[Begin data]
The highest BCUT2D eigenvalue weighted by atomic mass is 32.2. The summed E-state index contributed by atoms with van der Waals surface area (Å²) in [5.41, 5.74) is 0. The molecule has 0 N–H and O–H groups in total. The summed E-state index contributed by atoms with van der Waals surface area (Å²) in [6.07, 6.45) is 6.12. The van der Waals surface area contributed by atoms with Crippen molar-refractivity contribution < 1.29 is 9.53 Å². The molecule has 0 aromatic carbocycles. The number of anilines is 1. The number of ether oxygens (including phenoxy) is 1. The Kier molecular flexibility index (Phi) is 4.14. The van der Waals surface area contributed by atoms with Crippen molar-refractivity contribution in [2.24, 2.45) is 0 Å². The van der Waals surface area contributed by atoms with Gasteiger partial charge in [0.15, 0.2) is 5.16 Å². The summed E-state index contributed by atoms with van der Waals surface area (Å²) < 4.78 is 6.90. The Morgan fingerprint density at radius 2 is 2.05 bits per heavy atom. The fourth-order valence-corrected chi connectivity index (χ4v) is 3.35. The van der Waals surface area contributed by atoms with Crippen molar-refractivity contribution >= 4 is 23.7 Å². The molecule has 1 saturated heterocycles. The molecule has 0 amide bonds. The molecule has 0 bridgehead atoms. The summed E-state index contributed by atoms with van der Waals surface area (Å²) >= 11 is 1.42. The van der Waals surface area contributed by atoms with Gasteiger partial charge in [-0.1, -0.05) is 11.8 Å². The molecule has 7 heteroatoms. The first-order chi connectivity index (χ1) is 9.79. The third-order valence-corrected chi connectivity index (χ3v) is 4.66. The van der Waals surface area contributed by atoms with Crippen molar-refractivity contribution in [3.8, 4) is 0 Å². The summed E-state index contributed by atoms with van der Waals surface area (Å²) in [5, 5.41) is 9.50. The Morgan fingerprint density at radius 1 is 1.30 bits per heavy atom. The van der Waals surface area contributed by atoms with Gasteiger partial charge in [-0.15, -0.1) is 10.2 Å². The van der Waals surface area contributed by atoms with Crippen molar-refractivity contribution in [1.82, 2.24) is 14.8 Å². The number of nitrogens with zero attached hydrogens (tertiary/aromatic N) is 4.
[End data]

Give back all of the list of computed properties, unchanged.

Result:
The highest BCUT2D eigenvalue weighted by atomic mass is 32.2. The summed E-state index contributed by atoms with van der Waals surface area (Å²) in [5.41, 5.74) is 0. The molecule has 0 N–H and O–H groups in total. The summed E-state index contributed by atoms with van der Waals surface area (Å²) in [6.07, 6.45) is 6.12. The van der Waals surface area contributed by atoms with Crippen molar-refractivity contribution < 1.29 is 9.53 Å². The molecule has 0 aromatic carbocycles. The number of anilines is 1. The number of ether oxygens (including phenoxy) is 1. The Kier molecular flexibility index (Phi) is 4.14. The van der Waals surface area contributed by atoms with Crippen molar-refractivity contribution in [2.24, 2.45) is 0 Å². The van der Waals surface area contributed by atoms with Gasteiger partial charge in [0.15, 0.2) is 5.16 Å². The summed E-state index contributed by atoms with van der Waals surface area (Å²) < 4.78 is 6.90. The Morgan fingerprint density at radius 2 is 2.05 bits per heavy atom. The fourth-order valence-corrected chi connectivity index (χ4v) is 3.35. The van der Waals surface area contributed by atoms with Crippen molar-refractivity contribution >= 4 is 23.7 Å². The molecule has 1 saturated heterocycles. The molecule has 0 amide bonds. The molecule has 0 bridgehead atoms. The summed E-state index contributed by atoms with van der Waals surface area (Å²) >= 11 is 1.42. The van der Waals surface area contributed by atoms with Gasteiger partial charge in [-0.1, -0.05) is 11.8 Å². The molecule has 7 heteroatoms. The first-order chi connectivity index (χ1) is 9.79. The third-order valence-corrected chi connectivity index (χ3v) is 4.66. The van der Waals surface area contributed by atoms with Crippen molar-refractivity contribution in [3.8, 4) is 0 Å². The summed E-state index contributed by atoms with van der Waals surface area (Å²) in [5, 5.41) is 9.50. The Morgan fingerprint density at radius 1 is 1.30 bits per heavy atom. The van der Waals surface area contributed by atoms with Gasteiger partial charge in [-0.15, -0.1) is 10.2 Å². The van der Waals surface area contributed by atoms with Crippen molar-refractivity contribution in [1.82, 2.24) is 14.8 Å². The number of nitrogens with zero attached hydrogens (tertiary/aromatic N) is 4.